Bruce R. Willingham Jr.

Doctor of Educational Leadership degree helps AU grad earn superintendent job

Published on May 17, 2024
Ashland University

While he wasn’t really looking for a new job, Bruce R. Willingham Jr. just couldn’t pass up the superintendent position at Kenston Local School District.

“The Kenston Schools have a rich history of being a premier district in the state of Ohio,” Willingham said. “I currently live in the next town over from Kenston and, while I wasn’t actively pursuing a new position, the opportunity to be a part of such an amazing district, as well as the opportunity to spend a lot more time with my family, are the two things I’m most excited about.”

The knowledge he gained from earning a Doctor of Educational Leadership from Ashland University will help a great deal when he begins at Kenston on Aug. 1, just as it made a difference the past eight years as superintendent of Midview Local Schools.

“The doctoral program at Ashland taught me so many things, but the most important was the ability to have a critical eye,” said Willingham, who received his doctorate from AU in 2014. “I’ve always had conviction and I am very decisive, but Ashland really helped me think differently about my leadership, specifically who I want to be for others.”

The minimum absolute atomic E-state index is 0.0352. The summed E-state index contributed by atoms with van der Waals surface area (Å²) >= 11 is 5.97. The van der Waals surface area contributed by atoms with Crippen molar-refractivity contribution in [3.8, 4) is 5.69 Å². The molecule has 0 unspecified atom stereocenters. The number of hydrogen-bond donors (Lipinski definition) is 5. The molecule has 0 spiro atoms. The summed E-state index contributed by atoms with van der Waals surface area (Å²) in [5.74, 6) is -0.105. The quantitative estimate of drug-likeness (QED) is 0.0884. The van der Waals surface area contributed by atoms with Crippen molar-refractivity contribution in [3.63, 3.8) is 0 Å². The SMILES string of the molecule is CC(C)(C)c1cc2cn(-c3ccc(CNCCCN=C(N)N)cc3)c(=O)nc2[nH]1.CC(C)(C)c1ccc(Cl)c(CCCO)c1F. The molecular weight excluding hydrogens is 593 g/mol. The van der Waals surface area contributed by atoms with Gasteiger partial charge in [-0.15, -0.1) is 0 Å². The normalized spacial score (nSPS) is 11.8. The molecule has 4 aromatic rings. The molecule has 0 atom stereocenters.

The opportunity to be close to the faculty and his cohort was one of the many things Willingham said he liked about AU.

“I think discourse is the most important part of teaching and learning, and to be able to create lasting relationships, in a smaller environment was really important to me,” he said. “The people make all the difference.”

Among the many amazing professors he had at Ashland, Judy Alston, Ph.D., had the biggest impact on him choosing and excelling at AU, Willingham said.

“I had other opportunities, but she and I connected in a way that made Ashland the right choice for me,” he said. “I tell everyone that part of my research was done on the relationships teachers can have with students and the entire doctoral faculty during my time at Ashland made a difference for me.”

Being as real as possible with staff, parents, community and students is a leadership style Willingham said he is proud he has developed throughout his 25 years in education.

“Ashland helped me craft that and put context to things I had done or seen in others that I wanted to emulate,” he said.

Ashland University’s values also attracted him to its doctoral program in education.

Because of its values in students and education, Midview Schools will always have a special place in his heart, Willingham said.

“The community, the staff and, especially the students, are what make it so special,” he said.

That’s why it was so important to Willingham that Kenston in Chagrin Falls shared similar values and beliefs as Midview. That coupled with it being closer to his home in Aurora than Grafton, where Midview is located, made him feel confident this change will be a good one.

“There are a lot of similarities between the two districts, but being seven miles away from home, as compared to 54, will make a big difference in the time I can spend at district events and with my own family,” he said.